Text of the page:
Talk about misreading your audience — Unilever may want to invest in a new crystal ball.

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British People Very Annoyed by Your ‘Content Marketing’

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Brand advocacy is great, right? Sure it is—unless you happen to be an advocate’s best friend.

Peter Ormerod of The Guardian seems a bit confused, though: what he calls “friendvertising” is really just successful content marketing, or brand-produced videos shared by those in his social (media) circle.

Ormerod takes particular umbrage at the WestJet Christmas campaign and Dove‘s “Real Beauty”, claiming that the offending companies are using feel-good, socially positive messaging to hide their true intentions: sales. These were, of course, two of 2013′s most successful campaigns—so we can’t imagine what he’d say about lesser entries in the content marketing field.

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Comedy Troupe Parodies Latest ‘Dove’ Real Beauty Ad

We told you earlier this week about Dove’s latest installment of its Real Beauty Campaign, an ad spot in which a forensic sketch artist helps prove that women really are more beautiful than they think. The powerful commercial culminates with the emotional reactions of these women when they are shown two sketches of themselves — one based on their own self-descriptions, and one based on how others described them. The drawings based on how others saw them were consistently more accurate and more flattering.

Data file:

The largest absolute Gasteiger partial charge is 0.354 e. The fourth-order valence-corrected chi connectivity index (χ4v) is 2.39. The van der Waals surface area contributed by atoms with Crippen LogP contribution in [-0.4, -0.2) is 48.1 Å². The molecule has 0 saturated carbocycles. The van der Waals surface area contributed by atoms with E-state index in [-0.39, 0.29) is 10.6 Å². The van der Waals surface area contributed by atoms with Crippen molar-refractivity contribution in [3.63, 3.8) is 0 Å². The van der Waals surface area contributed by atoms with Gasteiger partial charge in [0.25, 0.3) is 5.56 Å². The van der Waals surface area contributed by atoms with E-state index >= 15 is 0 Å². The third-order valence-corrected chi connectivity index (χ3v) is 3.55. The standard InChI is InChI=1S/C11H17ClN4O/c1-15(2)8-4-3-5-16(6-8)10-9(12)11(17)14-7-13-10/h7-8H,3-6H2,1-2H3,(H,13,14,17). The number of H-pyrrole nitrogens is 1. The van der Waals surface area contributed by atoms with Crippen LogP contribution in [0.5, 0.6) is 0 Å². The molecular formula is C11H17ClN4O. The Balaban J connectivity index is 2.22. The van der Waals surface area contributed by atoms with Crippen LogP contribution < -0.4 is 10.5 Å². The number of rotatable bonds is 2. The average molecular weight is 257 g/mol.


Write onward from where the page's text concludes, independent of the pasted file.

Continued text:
Now, the New Feelings Time Comedy group has created a pitch-perfect parody that shows how the same experiment might have gone had the subjects been men. Sure, they also suffer from skewed self image, but not in quite the same way as Dove’s ladies. (Hint: one guy describes himself as “a white Denzel Washington” while a woman says he looked “like he smelled really bad.”)

While we’re sure real-world dudes deal with their fair share of self-consciousness, we do know and love some guys who may have been a perfect fit in this parody, if for no other reason than they deal with said self-consciousness with outward displays of arrogance. But enough “being fair analysis” — we needed a good laugh this morning, and this certainly delivered. Enjoy!

And, for comparison, here’s the original again: Read more

‘Dove’ Uses Forensic Science to Prove ‘You Are More Beautiful Than You Think’

Women know that we are our own worst critics — at least that’s what our beloved friends and significant others tell us. Now, thanks to Dove‘s latest installment of its Real Beauty campaign (and some CSI-worthy forensic science), we have tangible proof that it’s true.

Dove recruited seven women of different ages and backgrounds to take part in an experiment. Early in the day, these women were asked to spend some time with a group of people they had never met before, but were not told why. Then, they met one-on-one with FBI-trained forensic artist Gil Zamora, who created composite sketches of them based on self-descriptions of their own facial features. Later, the artist met with the people who mingled with these women earlier in the day and drew sketches of the same women based on the way these strangers described them.

In the below video, we hear the women describe themselves by saying things like “my mom told me I had a big jaw,” and “I kind of have a fat, rounder face.” But when others are describing them, they say things like “she has nice eyes that light up when she speaks.” When the portraits are finished, without fail, those created from the observations of others are more flattering than those based on self-descriptions. Read more

PR Stunts: Dove ‘Restores’ Photoshopped Models

It’s been nearly ten years since Dove introduced “Real Beauty“, one of the 2000′s best rebranding campaigns. Its focus on “real-looking” models helped distinguish Dove in the crowded beauty category–and the company’s Canadian division just used a crafty PR stunt to try and extend that winning streak.